A Paystack Friendship
Montages about dreaming, scenius, and lasting friendships.
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August 20, 2015. Ope was awake but dreaming: that sweaty Thursday, he sat in front of his computer and sent a cold email.
“Hi,” his email said, “I’m Aikomo Opemipo, a 23-year-old Nigerian, and I’d like an opportunity to intern with Bakken & Bæck in January 2016 as a frontend developer.”
Ope’s email was the first step of his grand plan. Bakken & Bæck wasn’t just any agency – it was the agency. A four-year-old product development studio in Oslo, Norway, Bakken & Bæck had an established design team, and Ope wanted to be a part of that for at least six months. He’d built a decent portfolio by writing code for two years and designing for longer. By the time his internship ended, he’d have figured out what he wanted to do.
But his loftiest aspiration, according to his email, beyond gaining practical exposure with a team he admired, was to advance digital design in Nigeria as a discipline after his Master’s. Every day, he stalked their website. He learnt about the people and studied their work, from their blogs to case studies and pet projects – like the two beehives on their rooftop and the 100,000 bees. So he sent the email. Norway remains one of 159 countries where Nigerians need more than desire and good intent to enter. So he applied for a visa.
To his internship request, Bakken & Bæck responded with an enthusiastic yes. But his visa request was an emphatic no from the Norwegian government. In December 2015, his visa was rejected without explanation.
Ope felt stuck, but his friend, Ezra, had an idea. “Why not come here and work on this product with us until Norway clicks?”
Ezra Olubi was in America, working on a nifty little product out of a small flat in Sunnyvale with his co-founder and friend, Shola Akinlade. That November, Paystack had just been accepted into the W16 batch of Y-Combinator, YC, the biggest startup accelerator in the world, where they’d get access to mentorship, an ambitious network, and, most importantly, funding.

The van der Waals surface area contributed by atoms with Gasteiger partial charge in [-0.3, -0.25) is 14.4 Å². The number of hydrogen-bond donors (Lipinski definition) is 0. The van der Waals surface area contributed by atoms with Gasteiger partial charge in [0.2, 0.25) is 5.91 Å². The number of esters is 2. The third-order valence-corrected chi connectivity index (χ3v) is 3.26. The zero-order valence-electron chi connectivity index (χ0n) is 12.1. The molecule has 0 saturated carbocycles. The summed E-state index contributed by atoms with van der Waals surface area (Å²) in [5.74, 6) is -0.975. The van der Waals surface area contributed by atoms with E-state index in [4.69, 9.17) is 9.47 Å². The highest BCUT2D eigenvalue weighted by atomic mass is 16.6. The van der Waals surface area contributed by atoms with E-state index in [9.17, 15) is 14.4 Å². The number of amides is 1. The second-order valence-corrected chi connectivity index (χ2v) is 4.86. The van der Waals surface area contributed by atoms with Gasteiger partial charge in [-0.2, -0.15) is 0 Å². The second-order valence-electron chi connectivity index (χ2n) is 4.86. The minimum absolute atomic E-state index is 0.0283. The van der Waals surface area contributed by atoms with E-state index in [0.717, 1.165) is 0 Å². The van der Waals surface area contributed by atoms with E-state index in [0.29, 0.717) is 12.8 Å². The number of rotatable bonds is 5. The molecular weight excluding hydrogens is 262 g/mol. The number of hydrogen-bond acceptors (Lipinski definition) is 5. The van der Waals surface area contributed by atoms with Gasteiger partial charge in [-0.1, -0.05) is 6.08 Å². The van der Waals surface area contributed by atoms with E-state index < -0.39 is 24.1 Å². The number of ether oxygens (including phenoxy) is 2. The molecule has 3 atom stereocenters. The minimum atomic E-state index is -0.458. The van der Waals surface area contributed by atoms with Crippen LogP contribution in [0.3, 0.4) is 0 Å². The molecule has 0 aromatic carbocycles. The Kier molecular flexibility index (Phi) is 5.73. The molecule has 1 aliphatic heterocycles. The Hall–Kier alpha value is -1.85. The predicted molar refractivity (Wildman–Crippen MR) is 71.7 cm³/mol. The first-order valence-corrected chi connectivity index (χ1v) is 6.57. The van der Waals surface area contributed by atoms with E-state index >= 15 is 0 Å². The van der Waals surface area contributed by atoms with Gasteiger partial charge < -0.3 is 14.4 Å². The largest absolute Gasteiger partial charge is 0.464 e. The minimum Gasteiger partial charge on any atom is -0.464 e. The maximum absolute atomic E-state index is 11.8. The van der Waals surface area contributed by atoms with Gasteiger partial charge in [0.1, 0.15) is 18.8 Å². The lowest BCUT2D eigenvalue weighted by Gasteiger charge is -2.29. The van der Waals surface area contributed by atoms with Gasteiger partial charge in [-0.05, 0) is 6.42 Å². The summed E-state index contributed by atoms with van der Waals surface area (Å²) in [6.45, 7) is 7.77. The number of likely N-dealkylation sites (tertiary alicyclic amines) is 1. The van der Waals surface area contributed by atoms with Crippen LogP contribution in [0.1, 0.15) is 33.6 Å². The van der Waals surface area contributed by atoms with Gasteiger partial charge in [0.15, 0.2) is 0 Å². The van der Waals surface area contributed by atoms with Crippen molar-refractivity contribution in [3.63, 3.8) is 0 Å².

Amongst the 3,000 startups funded since 2005 by YC, many have gone on to affect millions of people everywhere – from Airbnb, helping strangers host other strangers in their homes to Stripe and their mission to increase the GDP of the internet. When these companies first entered YC, they were often nifty little tools with big ideas. With a 300-person waitlist, Paystack was one of those ideas.
Paystack’s first application to YC was rejected early in 2015. It happened shortly after demoing this idea to his friend and another tech entrepreneur, Oo Nwoye.
“Guy!” Oo said when Shola showed him his idea, “This is a company! This is Stripe!”
After Paystack’s rejection, Oo emailed Michael Siebel, who’d just turned CEO of YC. Michael replied, asking Shola to tell him about Paystack. A few improvements and one YC batch later, Paystack became the first Nigerian startup to get into YC.
The decisive day for Ope’s next move came in December 2015.
“How far?” Shola said. “Do you have a US visa?” Ope did; his mum had helped him get a visa. “Come to Yankee.” Ope went.
In August 2015, Shola contracted Ope to work on some of Paystack’s frontend. Paystack promised a continuation of an old, flourishing thing: going with Ezra on a new adventure. Ope knew Ezra before Ezra knew him. Most young people who actively belonged in the Lagos tech ecosystem did. And If you didn’t know Ezra, you probably used some technology he built.
In 2007, Ezra worked on SoftPurse, a product which helped people add money to a digital wallet to buy airtime. That year, up to 10,000 people credited their wallets. By 2010, when he was 24 years old, Ezra built the first version of Eyowo at Softcom.
Three years later, he led the effort to take Jobberman from dedicated servers to the cloud as CTO. Shortly after they’d migrated to the cloud, an engineer accidentally hit delete on Jobberman’s entire database, wiping out the data of thousands of companies and job seekers. AWS, their cloud service, has a point-in-time recovery feature that helps them restore all the lost data by simply returning to a time before the deletion. They'd have lost everything if they still used their previous setup.
Ezra joined Delivery Science as CTO in 2014, a startup helping FMCGs build efficient technology for their logistics. Ope and Ezra were coworkers at Delivery Science, but neither remembers precisely when they became friends. They agree it happened at Ezra’s house through a mutual friend and colleague, Yomi Osamiluyi, with whom Ope had been friends.
Yomi and Ezra lived in the same neighbourhood, so a visit to Yomi’s house inevitably meant they’d all hang out at Ezra’s. They spent their evenings bonding over Archer, ranting about being broke while eating whatever Ezra’s cook made, mainly rice dishes.